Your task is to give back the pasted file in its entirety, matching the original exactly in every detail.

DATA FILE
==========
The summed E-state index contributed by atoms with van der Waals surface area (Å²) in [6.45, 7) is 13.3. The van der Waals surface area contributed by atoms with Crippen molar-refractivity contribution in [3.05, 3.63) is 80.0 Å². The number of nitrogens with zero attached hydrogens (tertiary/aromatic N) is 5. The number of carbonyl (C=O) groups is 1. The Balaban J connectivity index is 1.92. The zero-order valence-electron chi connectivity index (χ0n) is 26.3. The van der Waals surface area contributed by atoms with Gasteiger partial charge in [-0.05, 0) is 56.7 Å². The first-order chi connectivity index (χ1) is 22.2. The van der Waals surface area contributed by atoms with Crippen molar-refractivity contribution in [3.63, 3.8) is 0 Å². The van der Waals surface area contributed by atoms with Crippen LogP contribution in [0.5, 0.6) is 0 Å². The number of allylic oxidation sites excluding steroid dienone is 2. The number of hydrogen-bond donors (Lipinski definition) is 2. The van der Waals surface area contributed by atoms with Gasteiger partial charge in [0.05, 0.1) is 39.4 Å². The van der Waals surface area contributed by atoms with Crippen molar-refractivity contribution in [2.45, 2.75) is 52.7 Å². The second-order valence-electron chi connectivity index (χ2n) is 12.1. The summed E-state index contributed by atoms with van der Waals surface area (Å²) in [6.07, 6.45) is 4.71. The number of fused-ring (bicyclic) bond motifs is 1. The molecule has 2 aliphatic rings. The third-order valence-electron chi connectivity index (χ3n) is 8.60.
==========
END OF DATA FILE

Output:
The summed E-state index contributed by atoms with van der Waals surface area (Å²) in [6.45, 7) is 13.3. The van der Waals surface area contributed by atoms with Crippen molar-refractivity contribution in [3.05, 3.63) is 80.0 Å². The number of nitrogens with zero attached hydrogens (tertiary/aromatic N) is 5. The number of carbonyl (C=O) groups is 1. The Balaban J connectivity index is 1.92. The zero-order valence-electron chi connectivity index (χ0n) is 26.3. The van der Waals surface area contributed by atoms with Gasteiger partial charge in [-0.05, 0) is 56.7 Å². The first-order chi connectivity index (χ1) is 22.2. The van der Waals surface area contributed by atoms with Crippen molar-refractivity contribution in [3.63, 3.8) is 0 Å². The van der Waals surface area contributed by atoms with Crippen LogP contribution in [0.5, 0.6) is 0 Å². The number of allylic oxidation sites excluding steroid dienone is 2. The number of hydrogen-bond donors (Lipinski definition) is 2. The van der Waals surface area contributed by atoms with Gasteiger partial charge in [0.05, 0.1) is 39.4 Å². The van der Waals surface area contributed by atoms with Crippen molar-refractivity contribution in [2.45, 2.75) is 52.7 Å². The second-order valence-electron chi connectivity index (χ2n) is 12.1. The summed E-state index contributed by atoms with van der Waals surface area (Å²) in [6.07, 6.45) is 4.71. The number of fused-ring (bicyclic) bond motifs is 1. The molecule has 2 aliphatic rings. The third-order valence-electron chi connectivity index (χ3n) is 8.60.